Steelworkers have won a major victory against mining company Vale at the Ontario Labour Relations Board. During the union’s year-long strike in 2010, Vale banned USW Local 6500 Vice-President Patrick Veinot from its property, thereby denying members access to him on company property. In a stinging rebuke to the company, the OLRB found that Vale’s conduct was unlawful.
The board has ordered that the company cease and desist.
OLRB Chair Bernard Fishbein wrote: “I think the message Vale Inco has sought to communicate is cold and hard (regardless of its precise motivations) and I conclude that there has been a substantial interference both in the administration of the Union and its representation of employees (or in the words of the Canada Labour Relations Board that have ‘the effect of undercutting or weakening the union’).”
“Our membership welcomes the Vice President back to their workplaces to perform his duties on their behalf and so doI,” said Local 6500 President Rick Bertrand, a long-time colleague and associate of Veinot. As Vice-President, Veinotchairs the important Local 6500 grievance committee, meeting with grievors and union stewards on company propertyto work through the grievance procedure and enforce the collective agreement.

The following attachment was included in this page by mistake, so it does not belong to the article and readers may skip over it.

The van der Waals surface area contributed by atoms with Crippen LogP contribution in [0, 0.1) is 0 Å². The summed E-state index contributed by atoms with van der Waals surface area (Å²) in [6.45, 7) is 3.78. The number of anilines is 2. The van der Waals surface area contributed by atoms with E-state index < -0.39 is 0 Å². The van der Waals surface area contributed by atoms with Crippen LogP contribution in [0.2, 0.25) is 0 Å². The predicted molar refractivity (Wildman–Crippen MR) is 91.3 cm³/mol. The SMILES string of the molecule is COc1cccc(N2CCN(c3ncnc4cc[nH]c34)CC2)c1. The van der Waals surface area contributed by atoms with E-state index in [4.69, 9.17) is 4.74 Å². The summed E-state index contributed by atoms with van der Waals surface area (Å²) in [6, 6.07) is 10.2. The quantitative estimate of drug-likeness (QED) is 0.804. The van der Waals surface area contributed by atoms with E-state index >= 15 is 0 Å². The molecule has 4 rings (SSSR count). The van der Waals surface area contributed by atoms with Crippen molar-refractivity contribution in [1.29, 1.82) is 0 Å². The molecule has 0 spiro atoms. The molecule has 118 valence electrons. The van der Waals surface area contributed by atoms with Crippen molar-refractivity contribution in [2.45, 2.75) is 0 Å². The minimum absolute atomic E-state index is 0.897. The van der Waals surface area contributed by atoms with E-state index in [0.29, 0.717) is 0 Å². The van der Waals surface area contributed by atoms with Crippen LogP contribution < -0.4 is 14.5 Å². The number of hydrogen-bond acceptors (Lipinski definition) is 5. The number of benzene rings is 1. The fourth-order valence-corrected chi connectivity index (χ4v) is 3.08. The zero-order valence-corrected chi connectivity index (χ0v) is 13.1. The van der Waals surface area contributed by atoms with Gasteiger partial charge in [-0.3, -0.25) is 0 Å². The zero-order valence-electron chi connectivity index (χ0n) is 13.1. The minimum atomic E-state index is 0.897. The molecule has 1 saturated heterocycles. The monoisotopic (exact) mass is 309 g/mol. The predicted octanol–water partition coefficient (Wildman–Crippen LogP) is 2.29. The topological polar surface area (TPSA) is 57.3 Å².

Like eight others fired because of alleged strike-related conduct, Veinot was discharged from employment during the strike. The matter of the discharged strikers forms the core of a separate proceeding before the OLRB.“The USW eagerly awaits release of the decision on the company’s failure to make every reasonable effort to make acollective agreement – the bad faith bargaining complaint,” said Steelworkers Canadian director Ken Neumann. In thatcase the union is asking the OLRB to direct that Vale allow the discharges to be heard by an independent arbitrator who can reinstate the employees to employment if the company fails to establish proper cause for their discharges.